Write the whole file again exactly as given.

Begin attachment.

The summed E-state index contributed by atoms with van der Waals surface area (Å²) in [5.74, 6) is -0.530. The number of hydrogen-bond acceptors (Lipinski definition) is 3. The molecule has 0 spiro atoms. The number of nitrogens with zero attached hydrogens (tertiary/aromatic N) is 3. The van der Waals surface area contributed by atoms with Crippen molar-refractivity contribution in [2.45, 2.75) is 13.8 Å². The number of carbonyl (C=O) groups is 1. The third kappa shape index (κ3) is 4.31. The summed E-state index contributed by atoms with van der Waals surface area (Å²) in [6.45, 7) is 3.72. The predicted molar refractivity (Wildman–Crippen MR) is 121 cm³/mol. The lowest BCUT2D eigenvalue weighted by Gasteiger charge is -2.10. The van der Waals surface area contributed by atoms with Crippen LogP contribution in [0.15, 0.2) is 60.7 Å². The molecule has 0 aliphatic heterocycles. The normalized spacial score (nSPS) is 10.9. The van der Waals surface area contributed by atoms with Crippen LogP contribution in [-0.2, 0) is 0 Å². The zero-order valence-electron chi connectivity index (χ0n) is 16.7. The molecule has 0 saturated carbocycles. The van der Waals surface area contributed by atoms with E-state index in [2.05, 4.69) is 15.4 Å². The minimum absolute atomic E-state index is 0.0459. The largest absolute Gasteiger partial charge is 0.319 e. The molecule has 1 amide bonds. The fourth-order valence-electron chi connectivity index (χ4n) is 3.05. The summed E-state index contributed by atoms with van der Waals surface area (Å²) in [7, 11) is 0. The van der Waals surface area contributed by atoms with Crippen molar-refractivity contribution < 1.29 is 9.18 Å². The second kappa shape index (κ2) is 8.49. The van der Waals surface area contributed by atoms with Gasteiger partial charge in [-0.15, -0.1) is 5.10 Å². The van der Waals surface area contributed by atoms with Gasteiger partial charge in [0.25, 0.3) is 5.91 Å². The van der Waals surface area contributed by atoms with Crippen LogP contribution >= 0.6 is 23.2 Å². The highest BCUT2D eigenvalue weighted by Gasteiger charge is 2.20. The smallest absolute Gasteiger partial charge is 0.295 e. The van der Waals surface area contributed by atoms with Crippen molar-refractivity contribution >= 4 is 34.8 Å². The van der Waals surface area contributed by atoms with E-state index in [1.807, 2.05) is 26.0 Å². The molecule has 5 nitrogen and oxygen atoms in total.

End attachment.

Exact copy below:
The summed E-state index contributed by atoms with van der Waals surface area (Å²) in [5.74, 6) is -0.530. The number of hydrogen-bond acceptors (Lipinski definition) is 3. The molecule has 0 spiro atoms. The number of nitrogens with zero attached hydrogens (tertiary/aromatic N) is 3. The van der Waals surface area contributed by atoms with Crippen molar-refractivity contribution in [2.45, 2.75) is 13.8 Å². The number of carbonyl (C=O) groups is 1. The third kappa shape index (κ3) is 4.31. The summed E-state index contributed by atoms with van der Waals surface area (Å²) in [6.45, 7) is 3.72. The predicted molar refractivity (Wildman–Crippen MR) is 121 cm³/mol. The lowest BCUT2D eigenvalue weighted by Gasteiger charge is -2.10. The van der Waals surface area contributed by atoms with Crippen LogP contribution in [0.15, 0.2) is 60.7 Å². The molecule has 0 aliphatic heterocycles. The normalized spacial score (nSPS) is 10.9. The van der Waals surface area contributed by atoms with Crippen LogP contribution in [-0.2, 0) is 0 Å². The zero-order valence-electron chi connectivity index (χ0n) is 16.7. The molecule has 0 saturated carbocycles. The van der Waals surface area contributed by atoms with E-state index in [2.05, 4.69) is 15.4 Å². The minimum absolute atomic E-state index is 0.0459. The largest absolute Gasteiger partial charge is 0.319 e. The molecule has 1 amide bonds. The fourth-order valence-electron chi connectivity index (χ4n) is 3.05. The summed E-state index contributed by atoms with van der Waals surface area (Å²) in [7, 11) is 0. The van der Waals surface area contributed by atoms with Crippen molar-refractivity contribution < 1.29 is 9.18 Å². The second kappa shape index (κ2) is 8.49. The van der Waals surface area contributed by atoms with Gasteiger partial charge in [-0.15, -0.1) is 5.10 Å². The van der Waals surface area contributed by atoms with Gasteiger partial charge in [0.25, 0.3) is 5.91 Å². The van der Waals surface area contributed by atoms with Crippen LogP contribution >= 0.6 is 23.2 Å². The highest BCUT2D eigenvalue weighted by Gasteiger charge is 2.20. The smallest absolute Gasteiger partial charge is 0.295 e. The van der Waals surface area contributed by atoms with Crippen molar-refractivity contribution >= 4 is 34.8 Å². The van der Waals surface area contributed by atoms with E-state index in [1.807, 2.05) is 26.0 Å². The molecule has 5 nitrogen and oxygen atoms in total.